(RNS) — This summer, a study appeared that showed what many Muslims already knew — if not with the precision of survey data, then in their bones, their weariness.
Of the top grossing films of the years 2017 to 2019, according to the USC Annenberg Inclusion Initiative, fewer than 10% showed a Muslim character on screen. Fewer than 2% had Muslim characters in speaking roles, despite the fact that about 25% of the world’s population is Muslim. More than one-third of the Muslim characters perpetrate violence, and more than half are targets of violence.
The trope of the inherently violent Muslim, in other words, is alive and well.
These numbers align with the refrain I’ve heard for years now from Muslims of all backgrounds: “Muslim Americans are tired of defending themselves.” They are tired of reacting to stereotypes on film and TV, and the constant demand to justify their existence by explaining to people who they are not.
Given the enormity of the entertainment industry, and given its long history of depicting Muslims as violent, the challenge is as overwhelming as it is complex. Many who see the dangers of this problem have sought to address it, though an effective solution has remained elusive.
Now, a few groups led by the Pillars Fund have come together with a constellation of Muslim celebrities to usher forward a promising and innovative effort titled the Pillars Artist Fellowship. The program, also backed by the Ford Foundation and the Annenberg Inclusion Initiative, will grant unrestricted cash awards of $25,000 and mentorship from leading Muslim artists, including Riz Ahmed, Hasan Minhaj, Nida Manzoor and Mahershala Ali.
“We spoke to creators all over the country — writers, directors, storytellers, actors,” said Kashif Shaikh, co-founder and president of the Pillars Fund, which advances Muslims in leadership for the social good, “and they told us that something like this would move the needle over the next several years in making sure that Muslim voices are present in the biggest pop culture phenomena.”
Just a few months after launch, the fellowship has drawn more than 600 applicants, as well as a groundswell of enthusiasm from the broader Muslim community.
“The reaction has been so overwhelmingly positive that it’s almost embarrassing,” said Shaikh. “People who aren’t even applying are telling me how excited they are, and many of those who are applying have used precious time in their video submissions to say that even if they don’t receive the fellowship, they’re grateful to know something like this exists.”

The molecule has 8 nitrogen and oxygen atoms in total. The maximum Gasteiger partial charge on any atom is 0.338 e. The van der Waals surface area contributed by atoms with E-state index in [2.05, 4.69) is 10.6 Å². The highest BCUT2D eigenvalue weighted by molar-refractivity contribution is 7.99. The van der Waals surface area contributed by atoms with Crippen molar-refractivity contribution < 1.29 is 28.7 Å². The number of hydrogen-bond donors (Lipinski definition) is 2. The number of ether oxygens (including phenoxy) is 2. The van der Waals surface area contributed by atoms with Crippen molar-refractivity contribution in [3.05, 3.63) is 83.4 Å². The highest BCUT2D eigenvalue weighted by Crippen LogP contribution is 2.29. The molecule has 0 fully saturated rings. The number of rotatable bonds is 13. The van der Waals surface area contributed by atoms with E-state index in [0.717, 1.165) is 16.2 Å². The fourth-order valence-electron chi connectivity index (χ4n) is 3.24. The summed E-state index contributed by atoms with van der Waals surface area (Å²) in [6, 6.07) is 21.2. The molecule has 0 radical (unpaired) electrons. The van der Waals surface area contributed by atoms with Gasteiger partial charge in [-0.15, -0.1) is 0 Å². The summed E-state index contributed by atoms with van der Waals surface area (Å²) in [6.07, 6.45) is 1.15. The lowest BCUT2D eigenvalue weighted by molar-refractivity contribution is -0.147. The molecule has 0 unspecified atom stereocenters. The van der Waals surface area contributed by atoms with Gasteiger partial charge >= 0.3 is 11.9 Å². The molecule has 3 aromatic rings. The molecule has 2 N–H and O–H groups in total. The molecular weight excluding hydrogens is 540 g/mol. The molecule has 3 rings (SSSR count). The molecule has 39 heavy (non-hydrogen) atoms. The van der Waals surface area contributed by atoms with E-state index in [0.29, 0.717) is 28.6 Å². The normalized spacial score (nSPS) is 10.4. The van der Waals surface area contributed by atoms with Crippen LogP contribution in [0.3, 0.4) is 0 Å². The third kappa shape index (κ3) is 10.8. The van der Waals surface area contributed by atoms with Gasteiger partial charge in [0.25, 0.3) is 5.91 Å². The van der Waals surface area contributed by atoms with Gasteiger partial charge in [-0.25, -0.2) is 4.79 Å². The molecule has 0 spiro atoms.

The force of the Pillars Artist Fellowship, though, is not just in its coalescence of high-powered organizations and creatives, nor even its sheer scale. What’s intriguing is the thoughtful vision: Rather than simply providing a model-minority counternarrative to the standard conception of Muslims as violent, the fellowship seeks to provide a more authentic sense of reality by supporting those artists, makers and thinkers who represent diverse segments of the Muslim community.
“I think it’s really about reflecting life as it is, and about being able to push folks to realize that we’re not actually getting to know Muslim communities if we’re not seeing all the different ways to be Muslim,” said Arij Mikati, managing director for culture change at the Pillars Fund. “There are 1.9 billion Muslims in the world, and there are 1.9 billion ways to be Muslim. That offers a window into the plurality of Islam for people who might not belong to the Muslim community.”
Growing Muslim talent gets around the kinds of inclusion that lead to tokenization. Rather than creating a new flattened stereotype, or even just plugging Muslims into more roles, the Pillars Artist Fellowship seeks to shift the tide by putting power into the hands of those who can tell authentic Muslim stories.
Authentic doesn’t always mean upbeat salesmanship. “The vision of this fellowship is not to create positive stories about Muslims. That’s not what we’re interested in,” Shaikh said. “The true purpose here is to empower Muslim creators to tell the stories they want to tell, as messy as they are, as nuanced as they are.”
Part of the vision for more diverse representation of Muslims on screen, as Mikati eloquently describes it, is to strengthen the foundation of religious pluralism in a country and in a world where it has been deeply compromised.
“What makes the Muslim community in the United States special is that it is the most ethnically diverse and racially diverse faith community in the country. That offers us a real opportunity to say, ‘If we do this right, we could be a model for what a truly pluralistic community can be.’”
Mikati believes that having more diverse representation of Muslims in TV and film is not just a way to help Americans better appreciate their Muslim neighbors — it would help Muslims better understand one another, too.
“For those of us who may have more privileges as Muslims, including being Sunni, which is a more privileged denomination, or being Arab, which is the most likely ethnicity to be seen on screen, enhancing diverse representation of Muslim offers us a window into other ways of being Muslim,” she said. “We don’t often get that, and it’s so important for us to build relationships and build empathy internally, too.”
The Pillars Artist Fellowship is another in a long line of attempts to address the long-standing problem of Muslim erasure and misrepresentation in popular culture. Yet there’s something that feels different about it, something promising, hopeful and affirming.
Like many of the applicants said in their video submissions, I’m not sure how it will turn out, but it warms my heart that this program exists.